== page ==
11th August 2018


“Then Peter came to him and asked, ‘Sir, how often should I forgive a brother who sins against me? Seven times?’ ‘No!’ Jesus replied, ‘seventy times seven!’”
Matthew 18:21-22 (TLB) 

One thing that can tie Christians up in knots is the way they are treated by other Christians. What should we do when another Christian is rude to us, ignores us, gossips behind our back or constantly puts us down verbally?

The fact is that human relationships are difficult anyway, but Christians have certain expectations of how other Christians should behave, which makes them, perhaps, more sensitive than non Christians. Very often people are just unaware of the impact their words and actions can have on others. So as Christians we have to be ready to overlook some comments where we feel there is no serious intent to offend. Also we should start from a position of love and always be ready to forgive other Christians if they seem to have a bad attitude towards us. Overlooking and forgiving will probably deal with most of the situations where we feel upset or offended by other Christians.

We should also be careful that our own words and actions, grounded in love, are full of grace and seek to encourage, support and edify our Christian brothers and sisters. Remember the importance of taming the tongue mentioned in James 3:1-10.

But what do we do when there is a pattern of unpleasant and offensive behaviour? While this should only be necessary in a minority of situations, there does come a time when we must confront the offender. Ideally, after careful thought and prayer, making sure we are not just reacting emotionally. The Bible has guidelines for this kind of situation and we need to follow them carefully (Matthew 18:15-17). With goodwill on both sides Christians should be able to resolve their differences for the benefit of themselves and the church they attend.

Our desire and motivation should always be to see the best in the other person, seeking the unity that Christ prayed we would have, recorded in John 17:20 -21. In rare situations two individuals may have to accept that because of their background, education, or personality, they will just never be able to build a good relationship. In that case each must remember that God loves the other person and therefore treat them with respect.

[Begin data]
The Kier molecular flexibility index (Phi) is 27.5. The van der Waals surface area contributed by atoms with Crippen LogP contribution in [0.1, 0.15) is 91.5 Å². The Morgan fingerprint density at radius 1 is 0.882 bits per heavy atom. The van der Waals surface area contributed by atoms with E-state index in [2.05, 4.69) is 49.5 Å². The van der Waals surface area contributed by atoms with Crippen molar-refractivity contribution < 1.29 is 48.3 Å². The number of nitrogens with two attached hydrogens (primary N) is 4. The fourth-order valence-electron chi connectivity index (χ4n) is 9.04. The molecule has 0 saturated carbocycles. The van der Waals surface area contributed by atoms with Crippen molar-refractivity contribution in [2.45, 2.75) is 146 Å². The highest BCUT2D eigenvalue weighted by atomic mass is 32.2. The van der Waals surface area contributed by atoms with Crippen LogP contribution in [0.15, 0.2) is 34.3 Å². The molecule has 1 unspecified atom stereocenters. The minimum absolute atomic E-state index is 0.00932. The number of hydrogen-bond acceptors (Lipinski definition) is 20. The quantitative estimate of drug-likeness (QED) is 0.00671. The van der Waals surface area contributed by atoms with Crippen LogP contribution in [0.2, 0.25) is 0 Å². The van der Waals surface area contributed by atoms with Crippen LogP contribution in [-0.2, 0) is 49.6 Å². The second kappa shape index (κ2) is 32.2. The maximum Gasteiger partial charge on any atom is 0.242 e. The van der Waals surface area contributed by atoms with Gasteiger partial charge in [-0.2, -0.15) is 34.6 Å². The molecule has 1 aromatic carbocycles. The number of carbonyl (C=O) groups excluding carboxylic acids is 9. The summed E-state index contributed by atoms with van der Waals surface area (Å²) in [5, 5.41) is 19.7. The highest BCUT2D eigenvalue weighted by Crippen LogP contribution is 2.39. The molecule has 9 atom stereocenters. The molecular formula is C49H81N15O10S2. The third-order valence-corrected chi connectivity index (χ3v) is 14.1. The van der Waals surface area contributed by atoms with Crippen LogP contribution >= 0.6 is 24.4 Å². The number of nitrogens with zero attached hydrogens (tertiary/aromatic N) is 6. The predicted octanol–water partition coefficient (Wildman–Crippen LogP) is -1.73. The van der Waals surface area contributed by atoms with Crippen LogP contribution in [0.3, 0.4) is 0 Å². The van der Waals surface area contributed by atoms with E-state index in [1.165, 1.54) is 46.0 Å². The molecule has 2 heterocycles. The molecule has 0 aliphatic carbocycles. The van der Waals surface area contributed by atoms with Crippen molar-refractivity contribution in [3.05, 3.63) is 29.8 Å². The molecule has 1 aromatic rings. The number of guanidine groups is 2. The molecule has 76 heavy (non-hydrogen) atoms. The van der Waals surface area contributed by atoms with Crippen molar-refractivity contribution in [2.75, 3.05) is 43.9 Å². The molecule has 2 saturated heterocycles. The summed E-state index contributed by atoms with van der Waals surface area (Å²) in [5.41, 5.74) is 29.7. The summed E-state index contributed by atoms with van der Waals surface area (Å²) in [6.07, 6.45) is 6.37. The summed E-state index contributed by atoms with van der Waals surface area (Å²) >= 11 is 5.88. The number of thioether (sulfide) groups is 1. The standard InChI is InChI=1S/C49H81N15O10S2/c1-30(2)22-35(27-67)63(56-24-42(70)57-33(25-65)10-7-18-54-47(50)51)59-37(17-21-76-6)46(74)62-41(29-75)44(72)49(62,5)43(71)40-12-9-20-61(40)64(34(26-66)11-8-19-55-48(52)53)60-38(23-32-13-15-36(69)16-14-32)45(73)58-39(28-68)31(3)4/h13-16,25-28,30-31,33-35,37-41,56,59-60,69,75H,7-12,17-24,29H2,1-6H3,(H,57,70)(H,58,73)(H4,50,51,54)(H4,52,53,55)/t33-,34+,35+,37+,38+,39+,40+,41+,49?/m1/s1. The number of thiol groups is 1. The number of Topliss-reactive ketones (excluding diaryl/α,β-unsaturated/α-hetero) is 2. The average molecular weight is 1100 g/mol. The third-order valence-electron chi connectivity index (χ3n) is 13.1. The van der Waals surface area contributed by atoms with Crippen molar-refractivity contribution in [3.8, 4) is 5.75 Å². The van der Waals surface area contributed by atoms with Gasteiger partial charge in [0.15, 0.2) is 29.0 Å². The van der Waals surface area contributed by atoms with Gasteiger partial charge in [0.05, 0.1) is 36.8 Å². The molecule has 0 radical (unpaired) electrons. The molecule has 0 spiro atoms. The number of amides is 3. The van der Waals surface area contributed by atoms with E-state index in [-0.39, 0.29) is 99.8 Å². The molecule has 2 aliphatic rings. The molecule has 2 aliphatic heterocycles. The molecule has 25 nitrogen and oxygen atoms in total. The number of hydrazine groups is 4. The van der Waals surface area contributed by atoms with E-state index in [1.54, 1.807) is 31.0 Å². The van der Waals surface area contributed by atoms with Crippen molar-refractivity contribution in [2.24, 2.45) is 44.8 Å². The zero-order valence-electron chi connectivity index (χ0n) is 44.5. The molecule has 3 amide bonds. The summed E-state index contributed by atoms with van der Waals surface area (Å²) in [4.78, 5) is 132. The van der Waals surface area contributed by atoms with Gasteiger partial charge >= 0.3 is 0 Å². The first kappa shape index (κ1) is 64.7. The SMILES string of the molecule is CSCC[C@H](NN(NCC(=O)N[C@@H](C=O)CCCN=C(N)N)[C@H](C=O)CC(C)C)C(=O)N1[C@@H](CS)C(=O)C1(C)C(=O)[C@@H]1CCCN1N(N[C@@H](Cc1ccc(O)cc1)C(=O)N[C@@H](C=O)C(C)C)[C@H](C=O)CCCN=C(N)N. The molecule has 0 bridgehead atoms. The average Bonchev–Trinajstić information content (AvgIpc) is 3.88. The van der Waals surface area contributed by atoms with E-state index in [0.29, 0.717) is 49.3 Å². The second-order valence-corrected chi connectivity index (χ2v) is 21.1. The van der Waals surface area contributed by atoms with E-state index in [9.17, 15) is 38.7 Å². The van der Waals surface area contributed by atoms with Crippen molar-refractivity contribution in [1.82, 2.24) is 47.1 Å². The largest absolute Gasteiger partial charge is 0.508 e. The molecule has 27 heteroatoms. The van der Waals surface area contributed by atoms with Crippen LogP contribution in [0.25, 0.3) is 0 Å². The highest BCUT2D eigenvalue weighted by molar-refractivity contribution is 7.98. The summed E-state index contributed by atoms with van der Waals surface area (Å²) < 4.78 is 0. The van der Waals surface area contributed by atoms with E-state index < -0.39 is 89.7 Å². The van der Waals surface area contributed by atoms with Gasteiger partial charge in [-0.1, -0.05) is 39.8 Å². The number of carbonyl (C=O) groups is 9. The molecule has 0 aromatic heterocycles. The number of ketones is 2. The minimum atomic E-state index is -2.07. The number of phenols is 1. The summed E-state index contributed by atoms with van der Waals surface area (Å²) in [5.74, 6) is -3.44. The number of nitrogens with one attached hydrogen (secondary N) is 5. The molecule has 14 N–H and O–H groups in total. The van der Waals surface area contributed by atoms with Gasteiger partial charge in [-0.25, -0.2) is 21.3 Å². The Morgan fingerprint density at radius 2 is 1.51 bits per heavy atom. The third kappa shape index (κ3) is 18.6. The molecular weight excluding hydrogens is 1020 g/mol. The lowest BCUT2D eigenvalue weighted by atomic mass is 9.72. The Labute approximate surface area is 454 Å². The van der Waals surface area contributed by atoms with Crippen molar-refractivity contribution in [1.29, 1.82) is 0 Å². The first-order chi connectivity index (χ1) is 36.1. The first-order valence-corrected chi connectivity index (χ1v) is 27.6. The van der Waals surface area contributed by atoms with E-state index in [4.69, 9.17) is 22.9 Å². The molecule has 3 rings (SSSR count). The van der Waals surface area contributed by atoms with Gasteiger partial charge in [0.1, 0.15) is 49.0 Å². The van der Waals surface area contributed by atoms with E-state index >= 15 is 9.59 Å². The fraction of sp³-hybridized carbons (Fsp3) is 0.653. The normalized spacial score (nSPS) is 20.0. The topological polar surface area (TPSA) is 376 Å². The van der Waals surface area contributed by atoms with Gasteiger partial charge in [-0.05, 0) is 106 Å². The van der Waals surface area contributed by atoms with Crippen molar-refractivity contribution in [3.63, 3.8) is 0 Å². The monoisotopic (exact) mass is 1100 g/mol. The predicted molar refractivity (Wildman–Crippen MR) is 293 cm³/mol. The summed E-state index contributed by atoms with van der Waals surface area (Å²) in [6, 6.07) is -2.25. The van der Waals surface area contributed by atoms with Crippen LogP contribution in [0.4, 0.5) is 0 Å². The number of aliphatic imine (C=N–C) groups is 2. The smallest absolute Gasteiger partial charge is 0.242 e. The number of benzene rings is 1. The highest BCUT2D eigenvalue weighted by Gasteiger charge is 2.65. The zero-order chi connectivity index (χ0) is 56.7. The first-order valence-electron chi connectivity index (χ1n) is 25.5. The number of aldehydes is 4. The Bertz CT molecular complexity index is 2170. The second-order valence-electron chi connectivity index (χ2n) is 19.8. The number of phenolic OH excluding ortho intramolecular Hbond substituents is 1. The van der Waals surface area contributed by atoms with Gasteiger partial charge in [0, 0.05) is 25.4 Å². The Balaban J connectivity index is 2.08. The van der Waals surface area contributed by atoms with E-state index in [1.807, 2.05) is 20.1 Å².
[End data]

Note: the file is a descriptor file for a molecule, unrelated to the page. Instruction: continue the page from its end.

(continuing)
There is a saying that people don’t give offence, but people take offence—is that true? Sometimes but not always, so let’s be careful about both—sensitive to the feelings of others so we don’t give offence, and also very slow to take offence! As Christians let’s always be ready to overlook and forgive differences and only rarely confront others about them when necessary and appropriate.

Loving Father, help us to have a gentle, forgiving, grace-filled attitude towards our Christian brothers and sisters, always seeking to encourage the unity that Jesus Christ prayed for, and that is pleasing to you.
In Jesus’ name we pray.

Study by Keith Hartrick


About the Author:
Keith Hartrick is an Elder in Grace Communion Church – Leeds, and serves on the Church Council there.

Local Congregation:
Grace Communion – Leeds
Garden Village Welfare Association Community Centre
Pendas Way
LS15 8LE

Meeting Time:
Saturday 2PM

Local Congregational Contact:
Malcolm Arnold
Phone: 01484-312347
Email: malcolm701@googlemail.com

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